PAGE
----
Monday, October 20, 2014

Dumbarton Oaks

My daughter and I traveled to Washington, DC last weekend, partly for business but mostly for pleasure. We had beautiful weather, stopped into all my old haunts in Georgetown, saw friends, ate well and laughed a lot. It was a perfect escape. Following are a few photos from the enchanted garden at Dumbarton Oaks.





Monday, October 6, 2014

Seize The Week

Most people probably think of Spring as a time of rebirth, but personally fall has always felt like the season for beginning again and starting new projects. This morning the cold weather I've been eagerly anticipating has finally arrived and I am ready to put plans into action.


A few things have been percolating here and the first to go live is that Henhurst has recently partnered with
the brilliant team at Chairish; if you aren't familiar with the site yet, it is a fabulous resource for frequent redecorators. Please click over and have a look at my online shop.


Interestingly enough, fall is my busiest time for decorating work; most new clients reach out to me in September and October. Maybe it is the climate here that inspires that desire; after all, nature herself is redecorating as well.


Wishing everyone a productive week ahead.

Wednesday, October 1, 2014

Everything’s Bigger in Russia

I am finally getting around to selecting prints for a photo album of our summer travels. (Does anyone else still do this or are you strictly digital?) While I store photos online I don't ever revisit them 'in the cloud' but I frequently return to the albums I began compiling after getting married. The last 19 years have filled a collection of 13 of them (all identical, navy leather from T. Anthony in New York) and they occupy an entire shelf on our family room bookcase. Here are a few shots (culled from about 200) of our visit to St. Petersburg where the palaces, museums and cathedrals were grand on a scale unlike anything else I have ever seen.

Catherine's Palace at Tsarskoe Selo




The enormous tiled stoves appear in nearly every room.



The recreated 'Amber Room.' While the Nazis did not actually make it into the city of St. Petersburg during World War II they did occupy and largely destroy both Catherine's Palace and Peterhof Palace which lie outside the city center. Both have been extensively restored, this room at a cost of several million dollars. Here is an interesting New York Times article on the subject.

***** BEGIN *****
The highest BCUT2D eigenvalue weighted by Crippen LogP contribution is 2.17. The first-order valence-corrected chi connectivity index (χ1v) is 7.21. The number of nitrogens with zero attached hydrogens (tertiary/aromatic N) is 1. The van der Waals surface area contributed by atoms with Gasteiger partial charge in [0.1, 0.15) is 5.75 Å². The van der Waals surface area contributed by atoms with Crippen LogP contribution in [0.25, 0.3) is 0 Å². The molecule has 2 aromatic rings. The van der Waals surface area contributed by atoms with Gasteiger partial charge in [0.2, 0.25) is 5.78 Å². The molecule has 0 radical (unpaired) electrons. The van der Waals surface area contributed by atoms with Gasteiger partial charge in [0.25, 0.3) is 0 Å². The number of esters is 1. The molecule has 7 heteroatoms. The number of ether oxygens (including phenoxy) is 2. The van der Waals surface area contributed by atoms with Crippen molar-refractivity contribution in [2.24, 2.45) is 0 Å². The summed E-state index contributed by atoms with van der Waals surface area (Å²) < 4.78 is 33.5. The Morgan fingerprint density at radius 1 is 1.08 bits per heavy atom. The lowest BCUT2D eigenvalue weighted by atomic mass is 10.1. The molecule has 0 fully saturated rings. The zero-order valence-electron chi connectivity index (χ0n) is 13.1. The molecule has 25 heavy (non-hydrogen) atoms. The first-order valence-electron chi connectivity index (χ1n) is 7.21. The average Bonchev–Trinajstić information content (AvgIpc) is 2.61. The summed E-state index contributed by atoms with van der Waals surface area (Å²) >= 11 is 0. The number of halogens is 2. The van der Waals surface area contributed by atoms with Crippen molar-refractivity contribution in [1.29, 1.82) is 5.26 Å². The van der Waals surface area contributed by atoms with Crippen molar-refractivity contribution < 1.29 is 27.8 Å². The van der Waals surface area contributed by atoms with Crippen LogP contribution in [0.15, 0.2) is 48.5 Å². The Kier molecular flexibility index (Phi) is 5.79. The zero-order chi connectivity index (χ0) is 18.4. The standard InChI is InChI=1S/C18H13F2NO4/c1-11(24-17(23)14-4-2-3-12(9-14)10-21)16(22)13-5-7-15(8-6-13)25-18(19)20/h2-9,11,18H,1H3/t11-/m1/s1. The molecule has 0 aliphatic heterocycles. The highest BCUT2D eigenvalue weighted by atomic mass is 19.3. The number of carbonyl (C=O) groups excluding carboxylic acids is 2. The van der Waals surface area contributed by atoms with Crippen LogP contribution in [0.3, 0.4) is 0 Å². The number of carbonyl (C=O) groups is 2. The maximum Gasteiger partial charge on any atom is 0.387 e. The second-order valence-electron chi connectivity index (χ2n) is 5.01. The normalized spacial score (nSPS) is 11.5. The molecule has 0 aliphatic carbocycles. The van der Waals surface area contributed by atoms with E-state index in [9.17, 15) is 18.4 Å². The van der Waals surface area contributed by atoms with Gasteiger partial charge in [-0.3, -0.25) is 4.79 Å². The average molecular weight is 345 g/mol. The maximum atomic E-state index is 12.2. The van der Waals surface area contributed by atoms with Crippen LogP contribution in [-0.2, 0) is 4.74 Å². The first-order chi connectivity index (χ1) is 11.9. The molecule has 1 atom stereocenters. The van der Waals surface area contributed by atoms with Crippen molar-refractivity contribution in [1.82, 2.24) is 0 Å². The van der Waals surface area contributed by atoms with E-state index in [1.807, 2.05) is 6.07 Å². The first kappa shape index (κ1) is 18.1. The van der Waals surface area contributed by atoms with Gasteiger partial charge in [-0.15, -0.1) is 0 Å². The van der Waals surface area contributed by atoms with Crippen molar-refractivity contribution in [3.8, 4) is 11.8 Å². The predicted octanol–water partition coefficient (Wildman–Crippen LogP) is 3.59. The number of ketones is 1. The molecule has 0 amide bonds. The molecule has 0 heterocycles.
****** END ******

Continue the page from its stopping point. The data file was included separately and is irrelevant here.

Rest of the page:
The Winter Palace and The Hermitage




The 'Malachite Room'





Church of Our Savior on Blood, built on the site where Tsar Alexander I was assassinated.



The interior is entirely decorated with mosaics.


Peterhof Palace (sadly no interior photography permitted.)



The fountains were designed to rival Versailles.



The Gulf of Finland


St. Issac's Cathedral, the largest Russian Orthodox cathedral in the city.


Malachite and lapis lazuli were used extensively in the interior.


The exterior of the dome of St. Issac's is plated with pure gold; during WWII it was painted over in grey to avoid attracting attention from enemy planes. Do you see the dove suspended in the center?



I have wanted to visit St. Petersburg since reading Robert Massie's biography of Catherine the Great (an excellent book) a few years ago and am very grateful for the opportunity to have made this once-in-a-lifetime trip to be sure.

Monday, September 22, 2014

Autumnal Equinox

My favorite time of year has arrived and with it the usual flurry of seasonal nesting activity - which in my case means purging the house of everything that has become superfluous over the last six months. This activity has taken on an extreme element this September with not just the contents of the house being pared down but with my succeeding in down-sizing my storage unit. By the new year I expect to be able to give it up all together. (Progress. It feels good.)


I have simplifying on my mind right now and the only things I'll be keeping in reserve are seasonal favorites - currently sheepskins and a lot of candles are coming out of summer hibernation.


While temperatures are dropping, we haven't had fire weather yet - but I'm ready and looking forward to it.


This fall finds us in a a transitional place in life; one daughter is applying to college and the other is right behind her. I am focused on maintaining a balance of being a mother and doing everything in my power to make their dreams come true while fostering their future independence, and at the same time carrying on my own fulfilling, creative work. It is a challenging time and an orderly, serene home feels more important than ever.


I've had some long breaks between posts recently but am getting back in the groove so thanks for staying tuned. Wishing you all a happy fall.  xo, Phyllis

Friday, August 22, 2014

Serenity Now!

I hadn't planned on taking a summer hiatus from blogging, but following the blur of camps, colleges and Comfort Inns that July melded into, we left for a three week tour of northern Europe. I posted some highlights of our journey to Instagram along the way but didn't download the almost 2000 photos I took until we landed back at Church Street. Though it feels it like we hit the ground running (right back into work, managing the girls' schedules and losing our beloved 13-year-old Lab, Duncan) I am trying to hold onto a little of that vacation reverie it was so easy to slip into (and so painful coming out of) so am sharing some photos of an addition to my list of favorite small museums, a place that felt like a sanctuary where peace and order prevail, Thorvaldsens Museum in Copenhagen.